Glass bugs

Ah. Microbiology. Dontcha just love it?

Yeah – me too. And so does artist Luke Jerram – he’s made some amazing glass sculptures of protozoa, bacteria and viruses:

Made to contemplate the global impact of each disease, the artworks were created as alternative representations of viruses to the artificially coloured imagery we receive through the media. In fact, viruses have no colour as they are smaller than the wavelength of light. By extracting the colour from the imagery and creating jewel like beautiful sculptures in glass, a complex tension has arisen between the artworks’ beauty and what they represent.

Personally, I couldn’t see the “complex tension” – that sounds a bit unnecessarily arty-farty to me. But they are pretty special to look at:


Ecoli_sculptureThat’s a T4 Bacteriophage at the top, and my old friend E.coli on the bottom – check out those flagellae – hello big boy! But of course, they’re (thankfully) not actual size. The real things are far smaller then this, hence “micro”biology. I know you knew that.

There are a whole lot more images to look at on Luke’s website too: SARS, HIV, Smallpox, Malaria etc etc.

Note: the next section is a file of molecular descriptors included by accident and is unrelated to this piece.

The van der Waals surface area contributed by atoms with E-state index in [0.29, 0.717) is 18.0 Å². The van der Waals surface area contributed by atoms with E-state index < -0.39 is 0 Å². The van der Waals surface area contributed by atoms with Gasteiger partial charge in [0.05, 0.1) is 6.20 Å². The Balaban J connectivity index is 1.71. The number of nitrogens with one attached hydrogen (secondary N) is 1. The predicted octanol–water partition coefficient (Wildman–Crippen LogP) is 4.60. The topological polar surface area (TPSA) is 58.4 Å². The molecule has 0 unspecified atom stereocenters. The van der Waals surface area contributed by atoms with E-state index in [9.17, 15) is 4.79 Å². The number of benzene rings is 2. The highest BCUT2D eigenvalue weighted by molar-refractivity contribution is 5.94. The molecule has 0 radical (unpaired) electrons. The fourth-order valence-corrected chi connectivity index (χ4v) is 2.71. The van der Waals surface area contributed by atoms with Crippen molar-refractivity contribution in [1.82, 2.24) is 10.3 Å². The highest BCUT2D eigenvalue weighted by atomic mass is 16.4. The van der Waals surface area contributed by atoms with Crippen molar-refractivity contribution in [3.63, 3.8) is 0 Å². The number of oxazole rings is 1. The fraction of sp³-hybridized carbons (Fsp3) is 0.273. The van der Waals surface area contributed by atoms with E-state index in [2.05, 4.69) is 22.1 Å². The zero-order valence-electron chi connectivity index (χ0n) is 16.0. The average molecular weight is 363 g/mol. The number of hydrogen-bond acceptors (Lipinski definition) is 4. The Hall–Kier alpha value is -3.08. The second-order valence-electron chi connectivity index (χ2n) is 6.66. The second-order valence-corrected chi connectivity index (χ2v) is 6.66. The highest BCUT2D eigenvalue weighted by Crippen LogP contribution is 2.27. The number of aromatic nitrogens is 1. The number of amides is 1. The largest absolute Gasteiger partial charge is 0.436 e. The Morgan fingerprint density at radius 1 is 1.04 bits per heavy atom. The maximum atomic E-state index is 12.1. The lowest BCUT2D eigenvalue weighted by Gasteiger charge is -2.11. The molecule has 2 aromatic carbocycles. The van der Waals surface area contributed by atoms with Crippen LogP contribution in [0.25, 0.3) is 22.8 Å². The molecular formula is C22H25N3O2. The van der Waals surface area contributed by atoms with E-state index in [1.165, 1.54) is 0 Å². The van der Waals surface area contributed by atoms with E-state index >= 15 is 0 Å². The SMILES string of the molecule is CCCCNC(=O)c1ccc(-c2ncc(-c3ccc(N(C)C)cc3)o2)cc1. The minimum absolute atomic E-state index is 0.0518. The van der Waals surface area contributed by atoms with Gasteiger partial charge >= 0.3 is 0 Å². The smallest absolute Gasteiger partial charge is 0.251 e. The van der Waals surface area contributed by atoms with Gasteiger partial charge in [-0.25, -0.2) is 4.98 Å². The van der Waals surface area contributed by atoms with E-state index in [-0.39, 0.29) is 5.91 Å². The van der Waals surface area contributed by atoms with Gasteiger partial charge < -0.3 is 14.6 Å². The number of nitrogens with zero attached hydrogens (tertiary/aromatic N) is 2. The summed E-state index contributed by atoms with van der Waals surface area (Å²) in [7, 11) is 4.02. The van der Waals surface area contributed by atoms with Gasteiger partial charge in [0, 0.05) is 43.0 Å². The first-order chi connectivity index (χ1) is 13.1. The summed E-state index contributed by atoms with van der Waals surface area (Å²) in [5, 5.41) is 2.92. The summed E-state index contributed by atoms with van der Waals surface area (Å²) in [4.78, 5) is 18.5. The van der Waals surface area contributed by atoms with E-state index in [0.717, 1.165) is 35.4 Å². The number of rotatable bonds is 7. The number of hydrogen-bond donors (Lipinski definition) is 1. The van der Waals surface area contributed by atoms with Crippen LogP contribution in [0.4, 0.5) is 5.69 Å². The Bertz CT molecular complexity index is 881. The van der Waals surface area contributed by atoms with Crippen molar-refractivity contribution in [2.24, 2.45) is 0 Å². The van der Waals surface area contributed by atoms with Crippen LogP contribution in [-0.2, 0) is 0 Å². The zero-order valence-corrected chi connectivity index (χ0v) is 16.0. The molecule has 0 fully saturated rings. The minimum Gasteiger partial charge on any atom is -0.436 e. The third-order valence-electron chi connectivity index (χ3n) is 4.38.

The beautifully detailed collection has now been bought for permanent exhibition at the The Metropolitan Museum of Art in New York.

Hand Sanitiser

I like this:

Turns out that a very small percentage of a very, very large number is still significant. Your hand sanitizer is only as good as the number of decimal points the nines stretch to.

by Jamie Condliffe in Gizmodo, on this:


via xkcd.

(It’s 20,000 for those of you struggling with your decimals.)

Baltic Belly

Yay! Microbiology makes the headlines again. For all the right reasons. Sort of.

Numerous reports across the media this morning on this paper which appears to indicate that Vibrio spp. gastrointestinal infections are on the rise in the Baltic states due to climate change and the rising temperature of that sea.
Vibrio is the genus that causes cholera and other nasty bowel disturbances. It’s nothing new, even in temperate climes, but it’s generally more associated with warmer areas, especially – as I recall from my days in the Oxford lab – the entirety of South East Asia. Holidaymakers generally brought more than just memories and a ceramic elephant back from Thailand.